Hubert Sumlin has invented a sack full of classic blues licks: the sliding, bending, chiming riffs to Smokestack Lightnin and Wang Dang Doodle, the clucking stair-step that drives Killing Floor, the call-and-response tag of Spoonful.
Although it's the literal blues giant Howlin Wolf's name -- as well as torchbearers like Cream and Hendrix -- that is associated with these tunes, from 1954 to Wolf's death in 1976 Sumlin was his right-hand man and the lead instrument on many of Wolf's Chess records. Since then Sumlin's playing style (full of slippery string sliding, half- and full-step bends, hopping finger picking) has been emulated by many blues guitarists including Stevie Ray Vaughan and Ronnie Earl. But, as Sumlin's quick to say, it's never been truly copied.
Sumlin has spent much of his years since Wolf's death battling obscurity. It wasn't until 1987 that he released his first US solo disc, Hubert Sumlins Blues Party (Black Top), and began to tour and record regularly. Now, at age 68, he's got 10 albums in print and is working on one that's likely to make him as famous as he deserves to be -- with a little help from his friends. The as-yet-untitled effort features Eric Clapton and Keith Richards, as well as the Band's Levon Helm and hard-core bluesmen like pianist David Maxwell and Muddy Waters Band guitarist Bob Margolin. The CD should be out later this year.
Meanwhile, Sumlin bides time in his Milwaukee home or on the road, where his recent concerts have often taken on a fury he hasn't displayed since his days with Wolf. I just feel like goin' for it again, he explains. And I gotta eat, you know?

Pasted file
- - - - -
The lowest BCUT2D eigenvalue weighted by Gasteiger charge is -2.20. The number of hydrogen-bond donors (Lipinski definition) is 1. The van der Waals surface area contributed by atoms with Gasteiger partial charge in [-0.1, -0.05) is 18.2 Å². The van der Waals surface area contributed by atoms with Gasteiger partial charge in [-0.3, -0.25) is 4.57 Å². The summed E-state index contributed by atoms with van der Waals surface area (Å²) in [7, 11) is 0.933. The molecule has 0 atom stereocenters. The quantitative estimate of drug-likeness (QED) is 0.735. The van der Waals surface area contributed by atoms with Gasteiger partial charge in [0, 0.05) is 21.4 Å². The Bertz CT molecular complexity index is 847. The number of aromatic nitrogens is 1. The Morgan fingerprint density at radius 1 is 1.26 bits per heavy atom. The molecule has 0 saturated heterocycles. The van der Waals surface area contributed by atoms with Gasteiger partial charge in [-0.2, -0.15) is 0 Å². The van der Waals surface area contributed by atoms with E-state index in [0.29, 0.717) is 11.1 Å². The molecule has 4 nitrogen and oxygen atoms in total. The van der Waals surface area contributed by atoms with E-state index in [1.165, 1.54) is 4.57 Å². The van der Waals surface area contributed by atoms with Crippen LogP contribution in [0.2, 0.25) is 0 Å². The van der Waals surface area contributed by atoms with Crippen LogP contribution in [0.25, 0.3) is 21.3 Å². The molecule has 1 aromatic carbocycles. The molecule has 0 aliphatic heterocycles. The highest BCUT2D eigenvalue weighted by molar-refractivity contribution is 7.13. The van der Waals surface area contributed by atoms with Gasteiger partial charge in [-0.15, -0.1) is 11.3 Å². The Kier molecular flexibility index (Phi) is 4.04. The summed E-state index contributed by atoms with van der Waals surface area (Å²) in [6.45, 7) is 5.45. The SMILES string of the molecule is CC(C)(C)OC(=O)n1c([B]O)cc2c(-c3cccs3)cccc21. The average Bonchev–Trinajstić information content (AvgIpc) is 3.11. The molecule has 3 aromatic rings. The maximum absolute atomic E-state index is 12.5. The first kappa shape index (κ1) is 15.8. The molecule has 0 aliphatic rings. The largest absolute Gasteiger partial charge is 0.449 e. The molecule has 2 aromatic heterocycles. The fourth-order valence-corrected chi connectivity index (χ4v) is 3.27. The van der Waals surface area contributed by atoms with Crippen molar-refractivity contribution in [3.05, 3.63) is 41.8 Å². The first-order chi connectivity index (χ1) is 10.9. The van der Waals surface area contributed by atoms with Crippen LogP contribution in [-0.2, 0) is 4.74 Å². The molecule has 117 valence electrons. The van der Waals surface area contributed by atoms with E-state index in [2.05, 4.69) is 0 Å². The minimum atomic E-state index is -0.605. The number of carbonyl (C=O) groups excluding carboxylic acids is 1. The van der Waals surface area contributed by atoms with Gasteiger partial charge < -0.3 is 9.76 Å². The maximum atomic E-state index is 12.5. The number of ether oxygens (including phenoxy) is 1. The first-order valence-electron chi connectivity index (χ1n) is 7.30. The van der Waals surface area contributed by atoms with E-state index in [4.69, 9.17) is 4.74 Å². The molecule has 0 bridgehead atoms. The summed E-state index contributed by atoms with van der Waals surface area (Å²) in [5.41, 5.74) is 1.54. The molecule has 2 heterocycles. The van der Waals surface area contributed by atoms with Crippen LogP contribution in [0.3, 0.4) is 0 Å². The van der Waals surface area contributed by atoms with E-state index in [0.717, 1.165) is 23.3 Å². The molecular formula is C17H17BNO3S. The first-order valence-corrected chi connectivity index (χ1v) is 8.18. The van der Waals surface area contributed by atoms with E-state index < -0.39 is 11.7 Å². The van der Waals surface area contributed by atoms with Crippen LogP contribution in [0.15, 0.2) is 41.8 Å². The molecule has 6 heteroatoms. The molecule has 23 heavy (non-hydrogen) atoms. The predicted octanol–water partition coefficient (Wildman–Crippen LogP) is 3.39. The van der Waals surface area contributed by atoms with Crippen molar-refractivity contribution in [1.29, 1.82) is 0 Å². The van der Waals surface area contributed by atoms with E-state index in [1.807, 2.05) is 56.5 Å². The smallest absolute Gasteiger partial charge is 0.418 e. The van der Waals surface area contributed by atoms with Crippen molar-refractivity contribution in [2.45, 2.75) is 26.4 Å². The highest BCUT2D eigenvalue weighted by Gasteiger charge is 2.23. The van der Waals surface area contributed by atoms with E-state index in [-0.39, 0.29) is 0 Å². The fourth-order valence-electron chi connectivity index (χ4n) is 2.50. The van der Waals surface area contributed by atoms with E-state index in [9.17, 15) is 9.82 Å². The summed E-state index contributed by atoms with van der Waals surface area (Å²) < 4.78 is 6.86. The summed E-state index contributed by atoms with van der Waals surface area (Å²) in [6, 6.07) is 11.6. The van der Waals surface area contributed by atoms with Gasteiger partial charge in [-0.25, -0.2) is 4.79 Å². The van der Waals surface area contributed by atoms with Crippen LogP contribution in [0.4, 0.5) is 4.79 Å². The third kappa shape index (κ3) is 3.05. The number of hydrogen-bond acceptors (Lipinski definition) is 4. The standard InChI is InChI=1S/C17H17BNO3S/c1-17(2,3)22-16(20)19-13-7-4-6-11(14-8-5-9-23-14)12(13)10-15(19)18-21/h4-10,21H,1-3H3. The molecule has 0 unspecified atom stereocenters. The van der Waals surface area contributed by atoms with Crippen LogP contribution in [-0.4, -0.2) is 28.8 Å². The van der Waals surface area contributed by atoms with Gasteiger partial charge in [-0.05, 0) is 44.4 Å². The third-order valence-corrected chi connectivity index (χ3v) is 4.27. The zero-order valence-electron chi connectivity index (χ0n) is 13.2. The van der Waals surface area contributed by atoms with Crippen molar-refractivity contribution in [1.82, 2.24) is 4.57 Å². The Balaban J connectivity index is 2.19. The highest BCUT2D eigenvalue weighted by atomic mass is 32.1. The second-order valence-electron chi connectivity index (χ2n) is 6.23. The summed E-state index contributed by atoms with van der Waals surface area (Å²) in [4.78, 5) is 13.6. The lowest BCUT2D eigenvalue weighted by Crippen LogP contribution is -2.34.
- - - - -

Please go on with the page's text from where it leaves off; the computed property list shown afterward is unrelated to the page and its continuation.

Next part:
He's also gotta speak his mind.
Guitar.com: What's your assessment of the current crop of blues players?
Hubert Sumlin: Comin up with Wolf and Muddy, I've seen a lot. I had my first guitar when I was eight. My mother bought it. We lived on a plantation where there was 5,000 people. My dad was a whiskey-maker, but I say Amen to that. That's what was keepin shoes on our feet -- not the 25-cents a day he made farming. All the musicians comin up since the Beatles, they got to learn how to do music right. They got their rock 'n' roll, but you got to put feelin in any music to play it right. There's a generation of guitar players who got to get that together.
Guitar.com: What about Eric Clapton and Keith Richards?
Sumlin: Eric seem to understand more about the blues than anybody I ever seen, man. And Keith. They got soul in what they're doing. All I'm trying to do is keep it with what I know and what I've been through in my life. I lived it. So I know it.
Guitar.com: Howlin Wolf probably felt he needed to teach you about blues.
Sumlin: Together, we had the magic. I had the guitar and my soul; he had the voice. He showed me things that I really took to heart. You got to know how to play slow and you got to know how to play by yourself, covering the beat and the leads. See, I played with a pick, like Buddy Guy. I was too fuckin fast. Wolf said, "Number one, you got to put that fuckin pick down and start playing with your fingers." And he was right. I ain't picked up another pick since. I'm old. I can't change my tone, can't change my way of living. But people want to push me all the way to the top now. I've been nominated for a Grammy twice. And I believe this time I'm gonna win, cause I got friends like Keith and Eric.
Guitar.com: How did you hook up with Wolf?
Sumlin: When I was a boy, we moved from Greenwood, Mississippi, to Arkansas. They caught my daddy makin whiskey, so we moved. (Laughs) I was in West Memphis with [harmonica ace] James Cotton. Him and me grew up together. Well, Cotton told Wolf about me, and Wolf sent for me. Cotton told me, "Hey man, go ahead on with Wolf. You'll make more money with Wolf than you can with me. Just punch my story so maybe I can join you guys down the line." Sure enough he did. He got with Muddy.